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Friday, June 14, 2024

Earthsky Tonight—July 4, Draco the Dragon on July evenings

Courtesy of EarthSky
A Clear Voice for Science

At nightfall tonight, the starlit Eyes of Draco the Dragon peer down upon you from almost overhead. Their names are Eltanin and Rastaban. If the sun, Eltanin and Rastaban all were located the same distance from us, it’s thought that Eltanin would shine 600 times more brightly than our sun and that Rastaban would shine 950 times more brightly.

Though Rastaban is actually the more luminous of these two stars, Eltanin appears slightly brighter to our earthly eyes. That is because it is much closer. Eltanin is 148 light-years away, in contrast to 362 light-years for Rastaban.

How can you find Draco? You will need a dark sky because these stars are faint. The stars of Draco wind around the famous North Star, or Polaris. Go back to our July 1 sky chart to locate Polaris in relationship to the Big Dipper.

According to a famous tale, Draco represents Ladon, the ever-vigilant Dragon who was hired by the goddess Hera – Zeus’ wife – to guard the Golden Apples of Immortality at the Garden of the Hesperides. By some accounts, Ladon is immortal, but other stories say the Dragon was slain by Hercules on his Eleventh Labor.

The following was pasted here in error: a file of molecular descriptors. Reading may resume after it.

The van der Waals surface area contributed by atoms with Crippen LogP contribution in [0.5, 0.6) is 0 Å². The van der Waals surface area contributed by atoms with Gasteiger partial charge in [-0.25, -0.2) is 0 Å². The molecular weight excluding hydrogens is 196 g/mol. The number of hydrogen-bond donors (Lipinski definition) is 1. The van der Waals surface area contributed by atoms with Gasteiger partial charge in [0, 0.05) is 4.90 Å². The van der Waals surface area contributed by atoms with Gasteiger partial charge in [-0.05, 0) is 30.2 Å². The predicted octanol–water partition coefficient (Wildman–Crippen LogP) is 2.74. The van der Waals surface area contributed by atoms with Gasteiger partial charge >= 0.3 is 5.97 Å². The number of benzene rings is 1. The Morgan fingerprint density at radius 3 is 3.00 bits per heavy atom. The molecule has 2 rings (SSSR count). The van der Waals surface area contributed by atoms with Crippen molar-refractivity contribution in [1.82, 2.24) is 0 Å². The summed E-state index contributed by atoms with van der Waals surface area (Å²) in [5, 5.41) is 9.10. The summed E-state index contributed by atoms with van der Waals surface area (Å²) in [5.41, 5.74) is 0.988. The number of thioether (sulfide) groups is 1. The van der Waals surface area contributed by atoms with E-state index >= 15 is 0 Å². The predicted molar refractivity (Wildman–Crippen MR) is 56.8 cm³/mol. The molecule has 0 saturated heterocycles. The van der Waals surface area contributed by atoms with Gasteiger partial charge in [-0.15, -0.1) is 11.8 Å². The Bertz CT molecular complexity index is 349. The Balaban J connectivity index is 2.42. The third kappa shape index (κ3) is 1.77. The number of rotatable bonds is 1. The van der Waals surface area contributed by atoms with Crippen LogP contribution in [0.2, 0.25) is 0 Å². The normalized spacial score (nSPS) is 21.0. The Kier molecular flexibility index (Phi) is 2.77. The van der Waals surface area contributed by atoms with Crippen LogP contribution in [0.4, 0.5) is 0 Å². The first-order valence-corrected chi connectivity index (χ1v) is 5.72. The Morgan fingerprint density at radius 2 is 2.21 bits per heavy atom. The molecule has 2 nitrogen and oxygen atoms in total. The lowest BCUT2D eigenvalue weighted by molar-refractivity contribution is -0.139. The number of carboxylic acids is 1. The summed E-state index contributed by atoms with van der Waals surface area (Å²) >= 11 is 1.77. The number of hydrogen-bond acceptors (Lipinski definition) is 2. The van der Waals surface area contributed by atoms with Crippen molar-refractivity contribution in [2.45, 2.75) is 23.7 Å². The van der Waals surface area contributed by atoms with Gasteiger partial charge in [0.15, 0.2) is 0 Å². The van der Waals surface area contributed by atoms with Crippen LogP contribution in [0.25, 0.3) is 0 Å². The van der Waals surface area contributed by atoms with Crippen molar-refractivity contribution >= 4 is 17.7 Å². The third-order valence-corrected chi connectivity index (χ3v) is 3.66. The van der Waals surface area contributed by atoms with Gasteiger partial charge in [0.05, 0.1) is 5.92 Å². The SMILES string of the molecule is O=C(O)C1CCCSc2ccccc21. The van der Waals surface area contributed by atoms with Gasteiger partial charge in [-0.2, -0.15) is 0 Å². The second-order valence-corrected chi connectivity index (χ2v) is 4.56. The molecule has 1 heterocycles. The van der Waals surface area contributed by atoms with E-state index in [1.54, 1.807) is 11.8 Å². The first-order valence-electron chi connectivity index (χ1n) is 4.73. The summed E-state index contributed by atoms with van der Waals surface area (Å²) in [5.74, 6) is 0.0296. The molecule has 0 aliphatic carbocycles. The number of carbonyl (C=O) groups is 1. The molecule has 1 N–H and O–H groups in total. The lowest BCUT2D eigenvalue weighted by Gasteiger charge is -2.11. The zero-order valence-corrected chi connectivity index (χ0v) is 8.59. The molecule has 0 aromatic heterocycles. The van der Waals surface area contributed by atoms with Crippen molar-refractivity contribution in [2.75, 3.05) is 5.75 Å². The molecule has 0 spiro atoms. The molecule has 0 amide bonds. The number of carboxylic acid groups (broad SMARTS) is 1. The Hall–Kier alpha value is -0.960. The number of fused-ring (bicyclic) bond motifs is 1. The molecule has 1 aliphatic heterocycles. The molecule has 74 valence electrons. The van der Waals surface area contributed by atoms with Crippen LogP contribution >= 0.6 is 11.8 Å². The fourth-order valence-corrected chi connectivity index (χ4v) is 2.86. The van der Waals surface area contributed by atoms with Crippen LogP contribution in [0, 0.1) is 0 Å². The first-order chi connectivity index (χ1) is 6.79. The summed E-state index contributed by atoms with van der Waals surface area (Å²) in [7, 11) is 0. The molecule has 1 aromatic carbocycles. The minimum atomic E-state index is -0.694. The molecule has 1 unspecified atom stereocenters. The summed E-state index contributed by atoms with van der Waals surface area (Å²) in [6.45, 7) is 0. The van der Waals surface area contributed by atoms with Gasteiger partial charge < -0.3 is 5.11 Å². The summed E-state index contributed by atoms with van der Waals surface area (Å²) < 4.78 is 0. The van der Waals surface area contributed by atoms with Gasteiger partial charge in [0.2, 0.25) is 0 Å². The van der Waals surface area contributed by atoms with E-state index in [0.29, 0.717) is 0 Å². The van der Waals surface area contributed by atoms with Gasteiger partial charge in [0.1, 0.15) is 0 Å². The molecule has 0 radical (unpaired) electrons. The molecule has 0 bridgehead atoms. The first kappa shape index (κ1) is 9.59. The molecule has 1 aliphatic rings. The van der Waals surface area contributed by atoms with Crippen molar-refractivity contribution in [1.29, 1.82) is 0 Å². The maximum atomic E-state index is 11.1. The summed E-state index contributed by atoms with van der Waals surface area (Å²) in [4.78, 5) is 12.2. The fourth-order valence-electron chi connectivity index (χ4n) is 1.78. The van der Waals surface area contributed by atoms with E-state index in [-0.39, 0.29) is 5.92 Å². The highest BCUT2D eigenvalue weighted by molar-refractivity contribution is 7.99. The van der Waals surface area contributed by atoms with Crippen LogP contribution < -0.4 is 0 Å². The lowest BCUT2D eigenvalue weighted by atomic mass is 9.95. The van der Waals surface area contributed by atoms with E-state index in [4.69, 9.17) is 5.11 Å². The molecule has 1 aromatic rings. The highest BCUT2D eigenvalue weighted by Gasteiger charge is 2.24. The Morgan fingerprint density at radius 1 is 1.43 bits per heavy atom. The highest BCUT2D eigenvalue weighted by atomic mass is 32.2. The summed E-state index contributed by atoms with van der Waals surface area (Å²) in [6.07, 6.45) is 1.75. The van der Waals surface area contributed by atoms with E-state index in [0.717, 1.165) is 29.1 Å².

Draco reaches its loftiest position above the North Star Polaris on July evenings. Draco’s stars are faint, and you will need a dark country sky to picture this winding trail of stars.

Astronomy Picture of the Day from NASA/JPL

CHANDRA Photo Album

U.S. Naval Observator Astronomical Information center

StarDate Online

Sky and Telescope

National Geographic

Space Com

Amazing Space

The York County Astronomical Society

Scope City

James S McDonnell Planetarium

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